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What is the stock market?

Before explaining how the stock market works, you should know precisely what the stock exchange is and who participates in this market. 

 

The stock market is a private entity that facilitates the exchange of financial assets such as shares, debt, etc. The stock exchange is a virtual and not a physical place. It is an interconnected network of computers with a central computer that contains all the current information. For example, New York is called The New York Stock Exchange. 

 

Investments in the stock market allow companies to raise money to develop their activity, issuing shares to be sold to savers so that they become shareholders of the company. It plays a fundamental role in the economy. As it fulfills such an essential function in a country, its correct operation must be supervised and protected. In the case of Spain, the official supervisory body is the National Securities Market Commission, a public body. 

 

Who participates in the stock market? 

It is interesting to know the role of each actor participating in this stock market: 

 

  • The issuer of the shares is the company that issues its securities to be traded on the stock market. 

 

  • The stock exchange regulator oversees the operation of the stock market. 

 

  • Intermediaries or brokers facilitate trading by offering services and mechanisms to determine what to invest in on the stock market. 

 

  • Investors, individuals, or entities buy or sell these shares to make a profit. 

 

  • Stock market indexes are benchmark indexes formed based on a set of securities listed on a stock market. 

 

How does the stock market work? 

To start investing in the stock market, you must choose a broker who will facilitate your transactions on the stock market. Stock negotiations between buyers and sellers are carried out through an intermediary, i.e., a stockbroker or broker since the intervening parties cannot contact each other without the broker. Similarly, the seller of the shares will use a broker to introduce his shares in the stock market.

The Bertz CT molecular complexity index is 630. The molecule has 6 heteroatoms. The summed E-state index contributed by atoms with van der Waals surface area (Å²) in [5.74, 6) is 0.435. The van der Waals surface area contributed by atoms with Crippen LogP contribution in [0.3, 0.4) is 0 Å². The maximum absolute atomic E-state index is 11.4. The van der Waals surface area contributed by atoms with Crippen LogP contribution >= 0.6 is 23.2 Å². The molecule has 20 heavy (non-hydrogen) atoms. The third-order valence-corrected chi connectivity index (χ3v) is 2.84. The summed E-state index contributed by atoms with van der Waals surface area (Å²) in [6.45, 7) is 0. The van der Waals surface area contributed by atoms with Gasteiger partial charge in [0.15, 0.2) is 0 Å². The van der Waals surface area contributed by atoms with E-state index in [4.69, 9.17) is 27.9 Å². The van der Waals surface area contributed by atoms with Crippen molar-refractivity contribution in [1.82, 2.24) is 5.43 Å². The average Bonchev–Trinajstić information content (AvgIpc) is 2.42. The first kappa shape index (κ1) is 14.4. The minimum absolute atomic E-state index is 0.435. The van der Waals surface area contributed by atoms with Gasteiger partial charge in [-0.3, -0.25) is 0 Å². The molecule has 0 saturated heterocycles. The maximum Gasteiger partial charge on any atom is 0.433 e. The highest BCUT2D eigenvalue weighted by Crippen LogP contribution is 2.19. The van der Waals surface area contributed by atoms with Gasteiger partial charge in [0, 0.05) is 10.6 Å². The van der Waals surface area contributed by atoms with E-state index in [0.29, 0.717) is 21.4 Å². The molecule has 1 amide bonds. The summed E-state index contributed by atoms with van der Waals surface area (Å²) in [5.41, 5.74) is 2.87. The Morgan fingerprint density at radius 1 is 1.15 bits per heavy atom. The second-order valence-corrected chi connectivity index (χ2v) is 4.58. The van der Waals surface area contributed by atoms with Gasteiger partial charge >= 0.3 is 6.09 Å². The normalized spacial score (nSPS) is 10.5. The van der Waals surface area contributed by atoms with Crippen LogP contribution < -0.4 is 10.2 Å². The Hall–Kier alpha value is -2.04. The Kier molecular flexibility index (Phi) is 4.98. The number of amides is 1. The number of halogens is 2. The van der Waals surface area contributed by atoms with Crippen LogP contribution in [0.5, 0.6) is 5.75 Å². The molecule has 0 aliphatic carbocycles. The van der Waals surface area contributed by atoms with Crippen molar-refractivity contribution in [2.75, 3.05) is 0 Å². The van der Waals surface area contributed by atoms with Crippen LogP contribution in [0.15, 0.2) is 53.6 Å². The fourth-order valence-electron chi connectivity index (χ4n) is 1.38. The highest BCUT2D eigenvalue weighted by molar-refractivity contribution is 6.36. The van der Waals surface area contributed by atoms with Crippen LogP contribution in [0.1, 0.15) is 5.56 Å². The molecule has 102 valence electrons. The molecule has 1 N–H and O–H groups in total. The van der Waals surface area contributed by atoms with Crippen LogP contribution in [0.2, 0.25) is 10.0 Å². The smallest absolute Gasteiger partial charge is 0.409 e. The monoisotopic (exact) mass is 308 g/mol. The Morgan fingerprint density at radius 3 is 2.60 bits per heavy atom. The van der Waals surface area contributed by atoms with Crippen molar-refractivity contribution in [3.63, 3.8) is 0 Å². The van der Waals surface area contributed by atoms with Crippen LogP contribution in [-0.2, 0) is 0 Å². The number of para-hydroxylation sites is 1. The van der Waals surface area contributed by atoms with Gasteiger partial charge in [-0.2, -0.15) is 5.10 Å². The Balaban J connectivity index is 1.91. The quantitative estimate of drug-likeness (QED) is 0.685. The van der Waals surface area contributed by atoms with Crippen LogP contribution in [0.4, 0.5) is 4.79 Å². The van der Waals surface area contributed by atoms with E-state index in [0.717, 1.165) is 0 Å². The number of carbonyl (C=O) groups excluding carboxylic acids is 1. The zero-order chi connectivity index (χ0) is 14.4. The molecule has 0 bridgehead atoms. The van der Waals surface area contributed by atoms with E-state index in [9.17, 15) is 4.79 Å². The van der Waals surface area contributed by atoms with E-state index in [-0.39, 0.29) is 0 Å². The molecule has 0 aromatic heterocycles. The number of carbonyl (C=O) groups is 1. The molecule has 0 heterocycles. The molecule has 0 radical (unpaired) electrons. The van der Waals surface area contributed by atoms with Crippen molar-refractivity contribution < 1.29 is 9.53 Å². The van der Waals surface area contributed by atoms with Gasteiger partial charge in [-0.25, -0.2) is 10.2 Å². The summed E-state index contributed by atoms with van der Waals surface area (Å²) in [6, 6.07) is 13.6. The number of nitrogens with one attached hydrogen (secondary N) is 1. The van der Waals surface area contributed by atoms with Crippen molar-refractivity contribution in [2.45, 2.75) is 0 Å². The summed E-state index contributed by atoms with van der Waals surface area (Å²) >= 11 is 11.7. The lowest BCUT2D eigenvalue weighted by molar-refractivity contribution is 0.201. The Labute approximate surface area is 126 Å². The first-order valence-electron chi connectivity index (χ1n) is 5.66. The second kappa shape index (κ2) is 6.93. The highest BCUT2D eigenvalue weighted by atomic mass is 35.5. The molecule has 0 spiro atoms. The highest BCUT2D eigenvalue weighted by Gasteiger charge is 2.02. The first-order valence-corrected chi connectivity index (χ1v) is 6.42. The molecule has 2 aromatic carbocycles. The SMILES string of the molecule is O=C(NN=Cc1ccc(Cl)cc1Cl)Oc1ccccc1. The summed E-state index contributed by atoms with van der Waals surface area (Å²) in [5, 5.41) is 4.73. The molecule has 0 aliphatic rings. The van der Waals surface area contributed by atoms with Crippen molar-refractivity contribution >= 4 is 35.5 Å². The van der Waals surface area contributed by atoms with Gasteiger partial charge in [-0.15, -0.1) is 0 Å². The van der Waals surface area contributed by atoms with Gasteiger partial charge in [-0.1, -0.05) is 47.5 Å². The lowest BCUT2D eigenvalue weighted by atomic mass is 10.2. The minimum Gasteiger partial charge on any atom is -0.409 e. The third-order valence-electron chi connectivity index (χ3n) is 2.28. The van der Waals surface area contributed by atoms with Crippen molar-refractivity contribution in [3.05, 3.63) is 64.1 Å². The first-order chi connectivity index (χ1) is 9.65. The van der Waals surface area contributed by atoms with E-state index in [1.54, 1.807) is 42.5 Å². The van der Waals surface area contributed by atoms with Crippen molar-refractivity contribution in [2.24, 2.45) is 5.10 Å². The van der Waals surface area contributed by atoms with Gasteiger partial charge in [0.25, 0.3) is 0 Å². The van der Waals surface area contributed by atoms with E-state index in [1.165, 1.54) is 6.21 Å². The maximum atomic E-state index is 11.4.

The next step is to define the composition of your portfolio so that each investor will buy the selected assets on the stock exchange. This purchase of shares is registered in the securities depository account, whose holder has to manage the capital, buying and selling shares through the broker. 

 

How does the stock market function? 

The key to the functioning of the stock market is in the stock exchange auction. It is where sellers propose to sell shares at a specific price, and buyers propose to buy shares at a specific price. By using the stock market order system, they send to the market the information about what they want to buy, at what price, and under what conditions.  

 

Let’s see a simple example so that you can adapt it to the stock market and understand how it works. Imagine you go into a greengrocer’s where anyone can buy and sell products. You ask for tomatoes at 2 euros, and the greengrocer replies that he has no tomatoes left and only has 4 euros and 1 kg left.  

 

In this situation, a purchase action would have been launched (tomatoes at 2 euros). Still, as it does not fit any situation, it will not be executed. In this case, the buyer decides whether to wait for the price to decrease or not. A new buyer arrives at the greengrocer’s and says he is buying a kilo of tomatoes for 3 euros. The greengrocer executes the purchase order because he is happy to sell his product for the price offered by the second buyer.  

 

And finally, imagine that another new greengrocer comes in who needs to sell the product as soon as possible. And sees that the first buyer is there and pays 2 euros to buy the kilo of tomatoes, then executes the sale, causing a decrease in the price of that product, going from 4 euros to 2 euros. Well, the operation of the stock market is exactly the same as this market. Still, on a large scale, you just have to add more participants (buyers and sellers) and products (financial assets).  

The above content is provided and paid for by TradeQuo and is for general informational purposes only. It does not act as an investment or professional advice and should not be assumed upon as such. Prior to taking action based on such information, we advise you to consult with your respective professionals. We do not accredit any third parties referenced within the article. Do not assume that any securities, sectors, or markets described in this article were or will be profitable. Market and economic outlooks are subject to change without notice and may be outdated when presented here. Past performances do not guarantee future results, and there may be the possibility of loss. Historical or hypothetical performance results are published for illustrative purposes only.

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